|Publication Type:||Journal Article|
|Year of Publication:||1994|
|Authors:||J. M. Lobo, Montes D. Oca Enriqu|
|Keywords:||a, Animalia-, Animals-, Arthropoda-, Behavior-, Climatology- (Environmental-Sciences), Coleoptera-: Insecta-, Digitonthophagus-gazella (Organisms-Unspecified), Ecology- (Environmental-Sciences), Invertebrata-, Onthophagus-batesi (Coleoptera-), Physiology-|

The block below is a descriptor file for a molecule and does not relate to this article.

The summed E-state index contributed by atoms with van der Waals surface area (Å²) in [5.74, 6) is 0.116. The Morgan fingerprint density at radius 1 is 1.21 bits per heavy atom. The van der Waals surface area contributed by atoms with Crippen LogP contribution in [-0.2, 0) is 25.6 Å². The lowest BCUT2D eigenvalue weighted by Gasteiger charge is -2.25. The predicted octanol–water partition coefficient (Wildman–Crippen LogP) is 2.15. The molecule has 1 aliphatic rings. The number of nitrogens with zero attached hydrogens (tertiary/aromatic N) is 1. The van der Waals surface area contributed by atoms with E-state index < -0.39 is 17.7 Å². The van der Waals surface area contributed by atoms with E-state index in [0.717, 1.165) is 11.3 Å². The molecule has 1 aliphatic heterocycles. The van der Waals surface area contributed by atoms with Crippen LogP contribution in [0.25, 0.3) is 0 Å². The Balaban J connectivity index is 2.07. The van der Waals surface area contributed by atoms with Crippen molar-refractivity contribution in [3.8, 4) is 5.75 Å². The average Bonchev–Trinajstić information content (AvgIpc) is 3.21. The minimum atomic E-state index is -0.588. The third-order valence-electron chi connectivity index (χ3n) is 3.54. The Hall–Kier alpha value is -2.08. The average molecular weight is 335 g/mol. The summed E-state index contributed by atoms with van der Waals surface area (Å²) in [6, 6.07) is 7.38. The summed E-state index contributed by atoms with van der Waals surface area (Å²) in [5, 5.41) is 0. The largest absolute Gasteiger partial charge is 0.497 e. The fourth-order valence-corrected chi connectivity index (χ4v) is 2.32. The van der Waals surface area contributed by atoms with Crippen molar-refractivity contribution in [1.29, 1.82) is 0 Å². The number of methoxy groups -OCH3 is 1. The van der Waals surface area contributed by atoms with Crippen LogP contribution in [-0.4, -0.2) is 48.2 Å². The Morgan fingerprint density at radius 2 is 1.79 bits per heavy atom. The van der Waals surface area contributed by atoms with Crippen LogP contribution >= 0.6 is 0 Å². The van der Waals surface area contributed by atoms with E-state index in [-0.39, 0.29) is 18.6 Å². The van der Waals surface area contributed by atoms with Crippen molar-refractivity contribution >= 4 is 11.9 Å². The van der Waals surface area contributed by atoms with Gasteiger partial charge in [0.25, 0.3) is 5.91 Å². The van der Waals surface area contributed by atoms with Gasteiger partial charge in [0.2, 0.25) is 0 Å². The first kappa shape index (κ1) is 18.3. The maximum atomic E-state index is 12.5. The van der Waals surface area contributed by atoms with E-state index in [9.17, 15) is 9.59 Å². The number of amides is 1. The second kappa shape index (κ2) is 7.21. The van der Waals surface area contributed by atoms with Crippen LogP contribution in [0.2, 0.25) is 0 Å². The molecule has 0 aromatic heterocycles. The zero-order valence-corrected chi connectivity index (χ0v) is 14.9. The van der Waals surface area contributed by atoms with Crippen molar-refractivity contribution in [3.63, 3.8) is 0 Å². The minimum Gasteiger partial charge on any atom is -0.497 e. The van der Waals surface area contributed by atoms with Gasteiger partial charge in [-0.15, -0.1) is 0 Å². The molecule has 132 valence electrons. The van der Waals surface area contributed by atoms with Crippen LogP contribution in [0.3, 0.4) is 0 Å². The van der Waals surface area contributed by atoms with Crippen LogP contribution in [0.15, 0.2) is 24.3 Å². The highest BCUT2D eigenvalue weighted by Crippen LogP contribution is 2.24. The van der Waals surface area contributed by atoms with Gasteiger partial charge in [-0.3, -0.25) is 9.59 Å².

With data coming from two Mexican Neotropical localities, an analysis of the main niche dimensions of two potential competitors was carried out: an introduced Indoafrican species (D. gazella) and a native one (O. batesi). Both species show similar daily activity. They coexist in grasslands bordering on tropical forest opened for cattle activity. Results show spatial segregation at local level: both species inhabit open areas but O. batesi less so. This latter species also inhabits the forest, mainly at the edge zones. The possible causes of this spatial segregation along the environmental gradient could be related with a different detection capacity of the two species. Since their flying activity occurs at dusk and dawn, we suggest that the detection of humidity has an important role in the observed segregation. We propose that the adults colonize dung pats located in places with suitable environmental conditions that secure progeny survivorship. However. the possibility of competition between these species, cannot be ruled out. From a historic-evolutive perspective the coexistence of both species is recent. It is necessary to determine the spatial behavior of either species where the other one is missing. What happens with possible interactions in overlapping zones (edge-grassland) and studies about immigration-emigration rates from dung pats in these zones, where the two species coexist, are questions for future research.